E-commerce giant Amazon has been toying with the idea of installing kiosks in malls in India for some time now. Their tryst with the idea began two years ago with the setting up of kiosks in malls in Bengaluru. Today, they operate five kiosks in Mumbai, Noida and Ahmedabad. These kiosks offer customers the experience of using Amazon devices including Kindle, Echo and Fire TV before they buy them. The very fact that recently they went ahead to announce the roll out of 100 new kiosks in malls across the country speaks volumes on the potential they see in this format. Whether or not this can be considered as a prelude to their aim of setting up of brick-and-mortar stores in India remains to be seen, but the mere fact that Amazon is taking the business of kiosks seriously signals an opportunity for budding entrepreneurs to enter this space. In India, the most common categories for kiosks include food, cosmetics and accessories though malls today are experimenting with niche kiosk offerings like tattoos, quick hair-cuts and astrologers.
A Quick Run-Down from Malls
One of the most prominent names in malls in the west is Inorbit Malls. Inorbit houses around 40-45 kiosks in each of their locations i.e. Malad, Vashi, Bangalore, Hyderabad and Vadodara with a lease agreement extending to a period of 11 months.
According to Naviin Ibhrampurkar - Marketing Head, Inorbit Malls, the kiosk formats for them has been working “really” well especially in the food and beverages segment. “Recently, the format has gained popularity among categories like accessories, cosmetics, nail services and tattoo art too,” he states.Brands like Colorbar, which retail through EBOs as well as MBOs in department stores like Lifestyle, are big fans of the kiosk format, proving Ibhrampurkar’s statement of the format attracting cosmetic brands.
Recently launched brand, SUGAR, too has made its presence felt through kiosks at malls in India.
At DLF Promenade management of kiosks is taken care of by the mall marketing team as well as the leasing team. While the marketing team leases kiosks to brands for a period of 1 to 11 months, the kiosks agreements signed in by the leasing team are a part of a larger leasing strategy that extend beyond 11 months.
Siddhartha Natu, Mall Head DLF Promenade, says, “We host 9 temporary and 17 permanent kiosks in-mall. Typically, food and beverage and accessories are the categories that perform well in comparison to apparel and other kiosks. We have had TIBBS Frankie for the last 3 years, Belgian Fries for the last 1 ½ years and Google Pixel – these are some of the names that are doing well in terms of sales and footfalls. Besides these categories, we continue to experiment with other categories such as bookstalls and stationery kiosks.”
Mumbai’s Viviana Mall leads the number game when it comes to the number of kiosks in a single mall with a total of 58 kiosks and all running successfully. They too offer an 11-month lease agreement to their brands/ retailers.
Manoj K Agarwal, Chief Executive Officer, Viviana Mall states, “In present times, there has been a mushrooming of kiosks in malls across various categories. At Viviana Mall, along with our premium brands, we have a range of kiosks to appeal to our guests. One can find confectionary brands, fast food joints, jewellery, phone accessories, fashion and apparel, among others. Additionally, we also offer footwear, bags, toys and various services like key maker, shoe laundry, car wash, bike wash and a plant nursery under our wide gamut of kiosks. All of these have received a tremendous response from visitors.”
Kalyan may sound like an offbeat location for anyone living in Mumbai but surprisingly Metro Junction Mall has managed to changed the retail landscape of this place. According to Latika Kandpal Rao, Director Retail & Business Development, Metro Junction Mall, they have 36 kiosks at its location, all of which have a lease agreement of 11 months. “Food and games do well when it comes to kiosks,” she says.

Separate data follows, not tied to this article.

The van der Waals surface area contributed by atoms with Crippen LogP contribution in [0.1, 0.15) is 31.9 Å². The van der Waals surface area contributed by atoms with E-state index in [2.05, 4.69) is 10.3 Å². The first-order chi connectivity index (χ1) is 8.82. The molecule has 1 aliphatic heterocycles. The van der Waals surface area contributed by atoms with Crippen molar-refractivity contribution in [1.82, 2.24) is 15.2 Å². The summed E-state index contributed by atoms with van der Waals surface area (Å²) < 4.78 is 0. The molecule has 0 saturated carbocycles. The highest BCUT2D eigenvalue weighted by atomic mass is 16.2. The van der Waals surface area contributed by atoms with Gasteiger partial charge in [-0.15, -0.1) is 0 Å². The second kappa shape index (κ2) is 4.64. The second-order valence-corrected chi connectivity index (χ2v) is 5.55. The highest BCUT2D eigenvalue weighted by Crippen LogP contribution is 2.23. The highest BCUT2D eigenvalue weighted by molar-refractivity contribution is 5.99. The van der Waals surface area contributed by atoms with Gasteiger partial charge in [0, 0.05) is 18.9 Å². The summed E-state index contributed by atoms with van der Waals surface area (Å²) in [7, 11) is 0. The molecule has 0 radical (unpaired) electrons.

At Mumbai’s Oberoi Mall, all kiosks are currently dedicated to the category of desserts. Anuj Arora, General Manager, Oberoi Mall shares, “Oberoi Mall at Goregaon in Mumbai has about six kiosks dedicated to the ‘desserts’ category in its Food Court. Typically, all such arrangements are for twelve months which gets renewed mutually. This gives us the flexibility to bring in the latest trend in desserts and stay relevant amongst our patrons.”
On what makes the mall specialise in kiosks that offer desserts, Arora explains: “Food and beverage kiosks tend to do extremely well as they mostly offer seasonal delicacies and customise their menu base on demand. Therefore, we have consciously created a chain of kiosks dedicated to desserts.”
Mukesh Kumar, Chief Executive Officer, Infiniti Mall shares, “Our Andheri branch has 17 kiosks and Infiniti Mall in Malad has 35 kiosks. Unlike other malls, here the lease agreement runs for a minimum of three years.”
On the categories that are apt for this format, he says, “Kiosks are often best suited for impulse purchases. These are generally products or services that visitors would not take special trips for and thus it is important that kiosks have an instant and uncomplicated aesthetic value, quick and seamless transactions, and smaller variety of products with minimal price points. Hence, gifting items, stationary, novelty accessories, food and beverages attract a significant clientele when it comes to kiosks.”
Quest Mall in Kolkata too has close to 18 kiosks with a lease agreement of 11 months. Sanjeeev Mehra, Vice President, Quest Properties India Ltd. states that kiosks have their own USP and these usually “are in your face”. “Their USP is that they are small ticket items which are purchased on impulse. What best we can do is to position them at the right spot,” he explains.
Factors That Drive the Kiosk Format
Besides the attractive kiosk designs that allure the shoppers, there are a host of other factors too that drive footfalls to them. Every mall which brings in a kiosk stresses highly on the uniqueness of the product / service being offered by it. The more niche the product / service, the better are its chances of having a successful run at the mall. The other prominent factor would be pricing of the goods being sold/ services being offered.
Ibhrampurkar elaborates: “It is impulse buying and low-price points that draws footfalls to a kiosk. A kiosk can be easily spotted by customers as they are strategically located in the mall aisle spaces. Inorbit also encourages kiosk operators to run offers and participate in mall events to get more brand visibility and better conversions.”